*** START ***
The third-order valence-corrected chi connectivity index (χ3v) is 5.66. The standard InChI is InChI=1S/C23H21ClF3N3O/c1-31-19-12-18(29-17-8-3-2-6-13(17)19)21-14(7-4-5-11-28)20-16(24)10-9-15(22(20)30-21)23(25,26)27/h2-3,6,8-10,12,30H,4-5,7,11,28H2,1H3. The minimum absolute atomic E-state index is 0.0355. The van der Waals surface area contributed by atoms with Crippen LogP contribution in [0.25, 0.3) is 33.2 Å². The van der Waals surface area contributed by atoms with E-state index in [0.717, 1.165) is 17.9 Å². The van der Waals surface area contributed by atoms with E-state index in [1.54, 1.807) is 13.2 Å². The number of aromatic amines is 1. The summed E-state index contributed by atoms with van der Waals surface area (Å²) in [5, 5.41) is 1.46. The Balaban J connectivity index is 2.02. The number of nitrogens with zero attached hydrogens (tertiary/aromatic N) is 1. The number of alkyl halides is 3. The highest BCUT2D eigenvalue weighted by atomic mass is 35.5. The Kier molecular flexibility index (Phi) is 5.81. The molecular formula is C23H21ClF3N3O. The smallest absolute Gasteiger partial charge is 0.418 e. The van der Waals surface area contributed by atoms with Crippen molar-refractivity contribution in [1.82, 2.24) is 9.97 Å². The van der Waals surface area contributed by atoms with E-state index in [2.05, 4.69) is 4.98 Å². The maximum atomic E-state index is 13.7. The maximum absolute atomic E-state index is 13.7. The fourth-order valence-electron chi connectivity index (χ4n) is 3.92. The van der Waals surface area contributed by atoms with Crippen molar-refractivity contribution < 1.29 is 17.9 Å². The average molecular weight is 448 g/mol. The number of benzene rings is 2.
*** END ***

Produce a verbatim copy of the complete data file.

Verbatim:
The third-order valence-corrected chi connectivity index (χ3v) is 5.66. The standard InChI is InChI=1S/C23H21ClF3N3O/c1-31-19-12-18(29-17-8-3-2-6-13(17)19)21-14(7-4-5-11-28)20-16(24)10-9-15(22(20)30-21)23(25,26)27/h2-3,6,8-10,12,30H,4-5,7,11,28H2,1H3. The minimum absolute atomic E-state index is 0.0355. The van der Waals surface area contributed by atoms with Crippen LogP contribution in [0.25, 0.3) is 33.2 Å². The van der Waals surface area contributed by atoms with E-state index in [0.717, 1.165) is 17.9 Å². The van der Waals surface area contributed by atoms with E-state index in [1.54, 1.807) is 13.2 Å². The number of aromatic amines is 1. The summed E-state index contributed by atoms with van der Waals surface area (Å²) in [5, 5.41) is 1.46. The Balaban J connectivity index is 2.02. The number of nitrogens with zero attached hydrogens (tertiary/aromatic N) is 1. The number of alkyl halides is 3. The highest BCUT2D eigenvalue weighted by atomic mass is 35.5. The Kier molecular flexibility index (Phi) is 5.81. The molecular formula is C23H21ClF3N3O. The smallest absolute Gasteiger partial charge is 0.418 e. The van der Waals surface area contributed by atoms with Crippen molar-refractivity contribution in [1.82, 2.24) is 9.97 Å². The van der Waals surface area contributed by atoms with E-state index in [2.05, 4.69) is 4.98 Å². The maximum atomic E-state index is 13.7. The maximum absolute atomic E-state index is 13.7. The fourth-order valence-electron chi connectivity index (χ4n) is 3.92. The van der Waals surface area contributed by atoms with Crippen molar-refractivity contribution < 1.29 is 17.9 Å². The average molecular weight is 448 g/mol. The number of benzene rings is 2.